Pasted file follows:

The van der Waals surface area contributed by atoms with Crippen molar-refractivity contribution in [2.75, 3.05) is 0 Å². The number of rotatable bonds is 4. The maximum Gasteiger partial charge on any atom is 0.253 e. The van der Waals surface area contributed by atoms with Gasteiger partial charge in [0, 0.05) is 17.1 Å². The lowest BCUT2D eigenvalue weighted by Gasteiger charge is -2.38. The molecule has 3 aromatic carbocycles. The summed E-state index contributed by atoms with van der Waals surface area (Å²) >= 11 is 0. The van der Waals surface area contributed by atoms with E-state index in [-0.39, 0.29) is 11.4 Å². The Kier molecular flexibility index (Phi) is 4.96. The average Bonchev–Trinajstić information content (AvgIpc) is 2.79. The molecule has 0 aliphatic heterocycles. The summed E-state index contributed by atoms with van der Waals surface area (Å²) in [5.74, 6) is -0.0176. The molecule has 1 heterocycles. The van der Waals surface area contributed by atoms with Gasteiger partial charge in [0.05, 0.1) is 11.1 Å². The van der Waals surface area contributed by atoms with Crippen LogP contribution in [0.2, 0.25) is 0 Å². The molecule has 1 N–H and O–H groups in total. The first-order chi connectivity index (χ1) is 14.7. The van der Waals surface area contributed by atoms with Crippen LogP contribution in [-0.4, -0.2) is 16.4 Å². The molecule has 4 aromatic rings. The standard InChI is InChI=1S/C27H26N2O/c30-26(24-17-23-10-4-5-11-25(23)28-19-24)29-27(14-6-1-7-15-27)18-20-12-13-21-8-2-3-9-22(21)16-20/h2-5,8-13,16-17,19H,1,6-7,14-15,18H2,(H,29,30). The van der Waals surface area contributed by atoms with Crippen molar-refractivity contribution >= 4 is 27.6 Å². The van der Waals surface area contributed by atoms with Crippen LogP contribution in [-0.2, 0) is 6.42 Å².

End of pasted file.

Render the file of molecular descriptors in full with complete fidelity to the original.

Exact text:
The van der Waals surface area contributed by atoms with Crippen molar-refractivity contribution in [2.75, 3.05) is 0 Å². The number of rotatable bonds is 4. The maximum Gasteiger partial charge on any atom is 0.253 e. The van der Waals surface area contributed by atoms with Gasteiger partial charge in [0, 0.05) is 17.1 Å². The lowest BCUT2D eigenvalue weighted by Gasteiger charge is -2.38. The molecule has 3 aromatic carbocycles. The summed E-state index contributed by atoms with van der Waals surface area (Å²) >= 11 is 0. The van der Waals surface area contributed by atoms with E-state index in [-0.39, 0.29) is 11.4 Å². The Kier molecular flexibility index (Phi) is 4.96. The average Bonchev–Trinajstić information content (AvgIpc) is 2.79. The molecule has 0 aliphatic heterocycles. The summed E-state index contributed by atoms with van der Waals surface area (Å²) in [5.74, 6) is -0.0176. The molecule has 1 heterocycles. The van der Waals surface area contributed by atoms with Gasteiger partial charge in [0.05, 0.1) is 11.1 Å². The van der Waals surface area contributed by atoms with Crippen LogP contribution in [0.2, 0.25) is 0 Å². The molecule has 1 N–H and O–H groups in total. The first-order chi connectivity index (χ1) is 14.7. The van der Waals surface area contributed by atoms with Crippen LogP contribution in [-0.4, -0.2) is 16.4 Å². The molecule has 4 aromatic rings. The standard InChI is InChI=1S/C27H26N2O/c30-26(24-17-23-10-4-5-11-25(23)28-19-24)29-27(14-6-1-7-15-27)18-20-12-13-21-8-2-3-9-22(21)16-20/h2-5,8-13,16-17,19H,1,6-7,14-15,18H2,(H,29,30). The van der Waals surface area contributed by atoms with Crippen molar-refractivity contribution >= 4 is 27.6 Å². The van der Waals surface area contributed by atoms with Crippen LogP contribution in [-0.2, 0) is 6.42 Å².